Source: ‘Male, white, 23, sentenced for robbery, inmate of reformatory’, quoted in Herbert Blumer and Philip M. Hauser, Movies, Delinquency and Crime (New York: Macmillan, 1933), p. 69
Text: As soon as I got to be old enough to wander around a little without getting lost, my first thing I done was to get acquainted with the other neighborhood tots and we would all get our nickels together and go to see the thrilling western or crook pictures that happened to be shown in the neighborhood. It was a great thrill to see the guns in action in a big train robbery or cattle-rustling breakup. As soon as we got tired of looking straight up at pictures we would decide to go back to the neighborhood and start our evening game of “cops and robbers.” It used to be hard for us kids to decide as to who would be the “coppers” because everyone wanted to be the bold robber they just saw in the moving pictures. As a small lad I did not have much use for a copper in crook plays, I always hoped the robber would get the best of the copper. I got a kind of grudge up when I saw the copper conquering the robber; I decided some day to grow up and show the coppers something, but I was only a child then. The boys always used to choose me for their chief robber, because I was the biggest and strongest, and if they wouldn’t choose me as chief, I would punch a few of them and break up the game. I was always a very bad man for the kid coppers to catch and if they would corner me, I’d fight my way out. So you see motion pictures were responsible a little in bringing or starting me up in the racket.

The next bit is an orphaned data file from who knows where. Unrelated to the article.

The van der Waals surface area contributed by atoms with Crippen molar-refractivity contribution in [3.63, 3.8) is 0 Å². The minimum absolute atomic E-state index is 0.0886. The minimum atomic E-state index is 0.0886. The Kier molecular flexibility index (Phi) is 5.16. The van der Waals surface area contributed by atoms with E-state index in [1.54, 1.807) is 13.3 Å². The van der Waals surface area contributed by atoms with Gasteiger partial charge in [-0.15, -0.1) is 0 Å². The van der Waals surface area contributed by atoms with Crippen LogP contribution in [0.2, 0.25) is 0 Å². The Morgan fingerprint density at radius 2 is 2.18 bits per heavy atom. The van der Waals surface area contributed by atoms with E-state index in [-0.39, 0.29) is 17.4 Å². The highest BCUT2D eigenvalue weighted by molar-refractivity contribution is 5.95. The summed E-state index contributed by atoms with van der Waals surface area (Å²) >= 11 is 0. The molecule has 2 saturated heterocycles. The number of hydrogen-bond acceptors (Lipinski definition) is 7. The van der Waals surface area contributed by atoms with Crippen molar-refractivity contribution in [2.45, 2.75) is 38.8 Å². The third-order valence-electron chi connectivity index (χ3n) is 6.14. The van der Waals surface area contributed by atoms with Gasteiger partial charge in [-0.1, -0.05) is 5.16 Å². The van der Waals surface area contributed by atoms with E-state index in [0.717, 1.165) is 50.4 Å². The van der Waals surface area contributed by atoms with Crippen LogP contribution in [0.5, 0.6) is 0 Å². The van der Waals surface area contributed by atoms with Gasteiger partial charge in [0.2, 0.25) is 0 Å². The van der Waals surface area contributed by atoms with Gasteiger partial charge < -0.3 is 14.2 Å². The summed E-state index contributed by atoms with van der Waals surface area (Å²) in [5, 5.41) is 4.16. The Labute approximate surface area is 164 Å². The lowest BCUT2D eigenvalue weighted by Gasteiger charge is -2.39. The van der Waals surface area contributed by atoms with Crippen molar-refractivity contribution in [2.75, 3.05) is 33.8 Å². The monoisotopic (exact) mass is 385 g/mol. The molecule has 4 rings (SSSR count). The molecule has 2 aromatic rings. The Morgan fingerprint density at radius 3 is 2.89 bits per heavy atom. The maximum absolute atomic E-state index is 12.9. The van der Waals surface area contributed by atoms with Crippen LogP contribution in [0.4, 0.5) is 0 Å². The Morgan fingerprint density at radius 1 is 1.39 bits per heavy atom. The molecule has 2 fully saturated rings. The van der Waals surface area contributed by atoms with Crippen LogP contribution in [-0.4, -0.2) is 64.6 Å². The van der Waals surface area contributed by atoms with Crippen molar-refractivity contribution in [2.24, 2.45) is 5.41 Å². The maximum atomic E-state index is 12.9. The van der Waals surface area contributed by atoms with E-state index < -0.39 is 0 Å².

Comment: American sociologist Herbert Blumer’s Movies, Delinquency and Crime studies the supposed connection between cinemagoing and crime, and is part of a series of studies made by the Committee on Educational Research of the Payne Fund, at the request of the National Committee for the Study of Social Values in Motion Pictures.
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